Angular velocity is calculated as ω=vt/d, where vt is tranversal velocity of the target relative to shooter and d is distance to target. Two ships will always have the same angular velocity to each other.

Target Signature Radius

Every ship has a size that is treated as a sphere when they are being shot at. The target signature radius describes how big this sphere is. The signature radius is only used in the tracking part of the hit chance equation. So it only matters for tracking, it has no impact on the loss of hit chance due to long ranges.

Target signature radius is visible in ship fitting window. It is modified by modules, hull bonuses and incoming target painters.


The damage that a turret deal will be randomly spread around a fixed value called base damage. The base damage is calculated from the turret's Damage Multiplier attribute, the ammo's damage values, hull modifiers and skills.

Random damage interval

At the heart of each turret's damage output is a single randomly generated value between 0 and 1 that is several digits long. This random number is used to determine both if the turret hits and how much damage it does. Unfortunately, the misses are those random numbers that would have caused the most damage. If the random number is less than 0.01 (1% chance) a special case occurs, a perfect hit, these will always deal exactly 300% of the base damage. A funny result of this is that when the hit chance is 1% or less, only misses and perfect hits can occur.

The damage modifier for a normal hit is calculated with the following formula

Random Damage modifier = Random number[0.01,1] + 0.49

The combat log will show the quality of a hit as follows

Hit description Random damage modifier
Barely scratches 0.500–0.625
Hits lightly 0.625–0.750
Hits 0.750–1.000
Well aimed 1.000–1.250
Excellent 1.250–1.490
Perfectly 3.000

Average damage

A turret with a hit chance of 100% will strike for 50% - 149% of its base damage with every non perfect hit. But when the hit chance is reduced, the upper random damage interval will also be reduced. The average damage is thus reduced in two ways, firstly by having some shots miss completely and deal no damage at all, and secondly by having the maximum random damage go down. The average damage will therefore always be reduced more than the hit chance is.

Example: When the hit chance of a turret is 70% the damage interval has shrunk to 50% - 119% for all non perfect hits. When combined, these two things results in an average damage of just 61.3% (69%*(50%+119%)/2+1%*3) of the base damage.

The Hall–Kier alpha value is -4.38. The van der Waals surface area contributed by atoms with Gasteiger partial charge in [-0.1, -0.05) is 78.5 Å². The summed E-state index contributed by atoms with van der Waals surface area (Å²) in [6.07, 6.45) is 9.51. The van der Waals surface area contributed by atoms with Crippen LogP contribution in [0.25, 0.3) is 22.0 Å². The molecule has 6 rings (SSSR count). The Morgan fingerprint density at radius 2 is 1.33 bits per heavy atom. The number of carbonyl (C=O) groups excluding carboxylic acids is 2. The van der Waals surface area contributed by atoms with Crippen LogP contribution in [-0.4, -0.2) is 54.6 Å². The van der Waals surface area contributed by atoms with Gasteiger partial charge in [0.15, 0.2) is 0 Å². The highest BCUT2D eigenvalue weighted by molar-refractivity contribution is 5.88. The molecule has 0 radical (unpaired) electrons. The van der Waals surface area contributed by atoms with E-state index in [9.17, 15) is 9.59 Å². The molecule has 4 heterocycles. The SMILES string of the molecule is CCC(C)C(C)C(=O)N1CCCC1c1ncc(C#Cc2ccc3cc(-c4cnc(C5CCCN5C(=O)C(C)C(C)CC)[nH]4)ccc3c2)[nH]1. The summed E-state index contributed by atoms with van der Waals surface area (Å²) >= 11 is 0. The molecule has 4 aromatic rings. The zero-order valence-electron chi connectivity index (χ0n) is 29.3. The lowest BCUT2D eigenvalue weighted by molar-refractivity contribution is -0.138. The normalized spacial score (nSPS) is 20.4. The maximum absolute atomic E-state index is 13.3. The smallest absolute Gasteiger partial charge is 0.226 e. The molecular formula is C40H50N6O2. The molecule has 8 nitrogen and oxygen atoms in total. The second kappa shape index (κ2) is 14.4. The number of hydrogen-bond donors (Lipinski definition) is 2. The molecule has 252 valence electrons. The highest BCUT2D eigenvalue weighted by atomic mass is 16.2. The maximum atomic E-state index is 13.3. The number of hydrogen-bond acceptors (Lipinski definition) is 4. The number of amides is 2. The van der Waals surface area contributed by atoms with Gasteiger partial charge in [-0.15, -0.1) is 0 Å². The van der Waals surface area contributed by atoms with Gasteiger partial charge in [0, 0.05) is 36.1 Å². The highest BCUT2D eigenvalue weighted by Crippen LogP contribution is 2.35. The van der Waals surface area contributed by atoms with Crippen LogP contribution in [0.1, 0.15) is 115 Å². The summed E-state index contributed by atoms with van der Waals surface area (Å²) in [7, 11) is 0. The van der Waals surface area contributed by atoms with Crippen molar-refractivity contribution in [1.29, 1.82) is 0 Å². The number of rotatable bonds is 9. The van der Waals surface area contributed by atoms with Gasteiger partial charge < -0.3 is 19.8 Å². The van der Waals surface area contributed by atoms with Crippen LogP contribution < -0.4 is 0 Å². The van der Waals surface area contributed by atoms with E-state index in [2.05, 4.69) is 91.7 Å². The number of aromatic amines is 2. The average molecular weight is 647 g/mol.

Will grouping guns change the damage?

No. Even if the guns are grouped on your screen, they are still treated separately. This can be seen by collecting damage data and comparing that with the expected damage distribution, it's very clear that it's a combination of several separate turret shots instead of a single one. It can also be deduced by looking at the turret group's damage output when shooting at hard to hit objects, like things deep into falloff, it's then possible to tell when one, two or more guns hit the target.

Fighting with and against turret ships

Two ships always have the same range and angular velocity towards eachother. The pilot who can control these two values, can control how much damage turrets will be able to do.

If your ship is faster and more agile, and the opponent is orbiting you, the angular velocity can be minimized (can reach zero) by using Approach. If your ship is slower or less agile, and the opponent is orbiting you, angular velocity can be minimized by using Keep at Range (if set to far away, but be warned: if you reach this range your ship will stop). Alternatively, if your ship has very poor agility, it is better to fly in a straight line to maximize your own speed and let the orbiting ship chase after you. Maximizing the angular velocity is harder but will happen if both ships orbit one another, or if one is using Approach but isn't agile enough to get behind the other. A ships agility is the multiplication of its inertia modifier and mass, a lower value means it can do sharper turns.

A tackler (typically a frigate whose job is to prevent an enemy from warping away) needs to keep his or hers angular velocity in mind to survive. If they approach a distant target straight on, there is no angular velocity, and the hit chance from the tracking term will be 0.50 = 100%. A battleship can easily hit a frigate for full damage if there is no need to track it.

The Disruption EWAR module will reduce a turrets tracking and/or range. Since ships are often fitted around an idea, like fighting at a certain range, a disruptor can really mess with that. Always bring both range and tracking disruption scripts, you won't know which one you'll need until you are in combat.

There are rigs and modules that improve tracking directly. However, since bigger targets are easier to track, a Target Painter will also make someone easier to track. A Target Painter is an active module and will require more micromanagement of its pilot, but the good thing is that the victim is easier to track for everyone.

Shield extenders increases the signature resolution (size) of a ship, which makes them easier to track with turrets. Armor plates increases mass (slower turn speed) and reduces the top speed with afterburners and microwarp drives, which makes them easier to track too.

Choosing turrets

Each group of weapon have several choices. For blasters (short range hybrid weapon) there are three different kinds: Electron, Ion and Neutron (from weakest to strongest). The electron have the best tracking, the neutron have the best damage and range. Which one is best? It turns out that the higher damage choice is pretty much always better, because the differance in tracking is too small to make much of a differance.

For short range kiting frigates (around 6-8km) a high tracking can be so critical that the smallest long range guns will have the best performance.